X-15 Number 1.
Fifty years ago the X-15 program was still in full swing as NASA research manned craft control in the upper thin atmosphere, and the fringes of space. On June 27, 1962 X-15 pilot Joe Walker flew X-15 number 1 to an altitude of 120,000 feet. While firing the rocket motor on his way to that altitude, he managed to fly the craft at Mach 6.09 (4159 mph) while he passed the altitude of 96,000 feet. After casually managing to make this new record speed, Walker continued with his planned tests of steep angle re-entry through the atmosphere.
X-15 pilot Joe Walker.
The height flown in the mission was not the highest. NASA announced on the same day that a previous mission on June 21 had reached the altitude of 247,000 feet. That flight was done by NASA pilot Robert White in X-15 number 3. As the X-15 program continued, new records were being set and great research completed.
Also on this day back in 1962, NASA made an announcement about the next Mercury manned mission. Designated MA-8, the plan was to have the Mercury craft piloted in at least three, and perhaps up to six orbits. The astronaut selected for this mission would be Navy Commander Walter M. Schirra, Jr.
Walter M. Schirra, Jr. "Wally"
Wally Schirra came from Hackensack, New Jersey, and was born into a family deeply involved in aviation. His father had earned his pilot wings during World War 1 in Canada. Both parents became "Barnstormers" between the world wars and entertained crowds with their amazing skills. His mother even did the "wing-walking" stunts! By the time he was 15, Wally could fly his father's plane.
Schirra (right) studies the MA-8 operation plan with Chris Kraft (left). Kraft would be the Mission Control Flight Director during the MA-8 mission.
NASA publicity picture of Walter Schirra in Mercury spacesuit. The suit cooling unit is attached. A model of the Mercury spacecraft and escape tower is posed to the right.
The backup pilot assigned to MA-8 was astronaut L. Gordon Cooper, a Major in the US Air Force. He had been a test pilot at Edwards AF Base testing the F-102 and F-106 jet combat aircraft.
L. Gordon Cooper.
When someone asks you why we should spend money on the space program, start by telling them about TIROS. Fifty years ago, as our nation watched television breathlessly for the next manned space launches, the benefits of being able to launch satellites was paying off large dividends. On June 19 NASA launched the TIROS 5 satellite into orbit. The pictures coming from TIROS 4 had been degrading since the middle of June, and only some of its visual data was useful for forecasting. TIROS 5 was expected to relieve the aging TIROS 4 and start helping the nation prepare for the current hurricane season.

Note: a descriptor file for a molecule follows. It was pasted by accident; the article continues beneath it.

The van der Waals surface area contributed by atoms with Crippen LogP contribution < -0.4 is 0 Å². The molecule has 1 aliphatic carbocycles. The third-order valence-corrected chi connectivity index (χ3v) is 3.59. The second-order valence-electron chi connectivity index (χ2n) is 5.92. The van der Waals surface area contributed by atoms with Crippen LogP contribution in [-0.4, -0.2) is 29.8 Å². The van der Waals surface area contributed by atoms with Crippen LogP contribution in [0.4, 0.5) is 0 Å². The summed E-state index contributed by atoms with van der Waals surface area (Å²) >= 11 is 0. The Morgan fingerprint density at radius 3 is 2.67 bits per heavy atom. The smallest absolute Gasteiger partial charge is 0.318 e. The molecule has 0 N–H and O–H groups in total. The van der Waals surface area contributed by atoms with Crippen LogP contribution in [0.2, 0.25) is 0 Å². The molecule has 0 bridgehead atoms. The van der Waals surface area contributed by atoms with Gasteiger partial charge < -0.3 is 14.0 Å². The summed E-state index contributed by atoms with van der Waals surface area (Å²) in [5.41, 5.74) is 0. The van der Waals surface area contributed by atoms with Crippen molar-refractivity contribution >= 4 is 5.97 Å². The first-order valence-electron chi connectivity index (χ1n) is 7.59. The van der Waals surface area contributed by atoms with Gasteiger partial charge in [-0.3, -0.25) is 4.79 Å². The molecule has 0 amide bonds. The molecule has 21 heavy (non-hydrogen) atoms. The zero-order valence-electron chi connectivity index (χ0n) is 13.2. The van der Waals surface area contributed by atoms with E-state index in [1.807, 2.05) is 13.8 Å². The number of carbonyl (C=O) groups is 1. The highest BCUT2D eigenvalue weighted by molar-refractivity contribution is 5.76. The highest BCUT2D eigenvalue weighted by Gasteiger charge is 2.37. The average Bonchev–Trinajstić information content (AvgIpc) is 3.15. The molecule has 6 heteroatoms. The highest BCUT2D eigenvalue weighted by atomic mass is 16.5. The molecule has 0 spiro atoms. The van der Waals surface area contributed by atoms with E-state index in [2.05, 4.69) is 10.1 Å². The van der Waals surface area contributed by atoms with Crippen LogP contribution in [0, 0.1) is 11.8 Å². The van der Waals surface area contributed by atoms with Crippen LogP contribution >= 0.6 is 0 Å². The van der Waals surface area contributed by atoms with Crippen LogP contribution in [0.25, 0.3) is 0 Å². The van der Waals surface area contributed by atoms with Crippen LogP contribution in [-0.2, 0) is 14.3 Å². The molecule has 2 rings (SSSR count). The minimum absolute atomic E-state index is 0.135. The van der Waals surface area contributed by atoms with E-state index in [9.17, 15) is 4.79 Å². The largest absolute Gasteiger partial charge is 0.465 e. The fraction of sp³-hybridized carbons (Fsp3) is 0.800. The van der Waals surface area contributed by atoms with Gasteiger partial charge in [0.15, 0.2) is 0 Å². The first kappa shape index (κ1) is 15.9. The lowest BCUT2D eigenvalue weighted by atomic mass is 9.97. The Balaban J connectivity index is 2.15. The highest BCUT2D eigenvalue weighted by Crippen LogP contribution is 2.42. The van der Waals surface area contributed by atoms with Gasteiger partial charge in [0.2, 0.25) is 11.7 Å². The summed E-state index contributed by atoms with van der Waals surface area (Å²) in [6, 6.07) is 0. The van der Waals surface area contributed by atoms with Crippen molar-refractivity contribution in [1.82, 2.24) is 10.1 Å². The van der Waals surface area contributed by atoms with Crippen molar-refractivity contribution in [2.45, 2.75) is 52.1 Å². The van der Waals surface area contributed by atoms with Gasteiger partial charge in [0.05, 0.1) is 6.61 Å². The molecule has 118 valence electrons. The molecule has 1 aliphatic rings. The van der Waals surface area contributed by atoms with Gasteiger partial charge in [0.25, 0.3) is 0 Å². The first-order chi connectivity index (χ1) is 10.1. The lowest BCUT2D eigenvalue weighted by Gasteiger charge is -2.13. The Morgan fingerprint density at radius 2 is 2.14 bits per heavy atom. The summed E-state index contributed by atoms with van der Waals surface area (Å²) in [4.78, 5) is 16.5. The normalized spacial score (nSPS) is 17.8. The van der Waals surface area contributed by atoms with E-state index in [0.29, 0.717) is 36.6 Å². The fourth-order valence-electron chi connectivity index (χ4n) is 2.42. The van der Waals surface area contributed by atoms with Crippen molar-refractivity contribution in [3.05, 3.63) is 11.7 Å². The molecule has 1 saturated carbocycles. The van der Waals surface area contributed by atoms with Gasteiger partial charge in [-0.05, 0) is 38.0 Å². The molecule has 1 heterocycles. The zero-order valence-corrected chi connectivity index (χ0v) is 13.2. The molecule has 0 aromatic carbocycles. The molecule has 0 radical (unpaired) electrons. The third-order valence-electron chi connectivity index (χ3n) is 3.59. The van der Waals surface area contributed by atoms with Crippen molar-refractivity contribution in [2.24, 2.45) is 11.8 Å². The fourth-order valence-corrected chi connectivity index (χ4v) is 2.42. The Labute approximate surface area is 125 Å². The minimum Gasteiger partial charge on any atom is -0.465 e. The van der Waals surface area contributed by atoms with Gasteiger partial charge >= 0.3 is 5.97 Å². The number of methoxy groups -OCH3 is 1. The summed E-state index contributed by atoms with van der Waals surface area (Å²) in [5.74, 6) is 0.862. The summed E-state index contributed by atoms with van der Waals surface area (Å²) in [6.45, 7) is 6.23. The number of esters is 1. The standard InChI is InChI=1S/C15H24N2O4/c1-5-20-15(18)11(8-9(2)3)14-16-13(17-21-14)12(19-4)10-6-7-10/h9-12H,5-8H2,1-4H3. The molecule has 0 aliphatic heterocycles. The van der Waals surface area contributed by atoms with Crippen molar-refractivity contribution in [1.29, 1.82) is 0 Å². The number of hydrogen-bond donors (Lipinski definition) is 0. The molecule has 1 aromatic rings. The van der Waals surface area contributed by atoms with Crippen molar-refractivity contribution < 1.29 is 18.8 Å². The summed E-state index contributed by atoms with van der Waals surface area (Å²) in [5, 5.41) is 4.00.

TIROS cloud cover map made from TIROS TV imaging.
On June 15, 1962, The US Weather Bureau informed the news agencies that they believed the formation of the first hurricane of the 1962 season would be detected by "one or all of its battery of ships, planes, radar and TIROS weather satellites." In 1961, TIROS 3 had spied hurricane Esther in the Atlantic Ocean just as it was forming. The total 1961 count of watching storms from space had been 5 hurricanes and 1 tropical storm in the Atlantic, and 11 hurricanes and typhoons plus 1 tropical storm in the Pacific. By tracking these storms from space better than storms had ever been tracked before, many lives were saved, property prepared for the storms, and ships at sea diverted.
Thor-Able 4th from left, to right side of Gemini-Titan. I took this picture of NASA's Kennedy Space Center Visitor Center Rocket Park on my last trip.
TIROS 5 was sent into space on the Thor-Able rocket from pad LC-17A just as TIROS 4 began experiencing failures. Unfortunately the launch placed the satellite into an elliptical orbit instead of a circular one; nevertheless the pictures from TIROS 5 were excellent at first. TIROS 5 would continue to work for 161 days.
When you consider all the hurricanes and ocean storms that have occurred over the last 50 years, that were tracked and watched from these remote stations in outer space, you begin to realize just how much damage and loss of life could have hit our nation without them. Think also of all the weather forecasting that has increased crop production as well as saved them and you begin to see the enormity of what the space weather satellites have achieved.
By Mark Daymont
Space Center Educator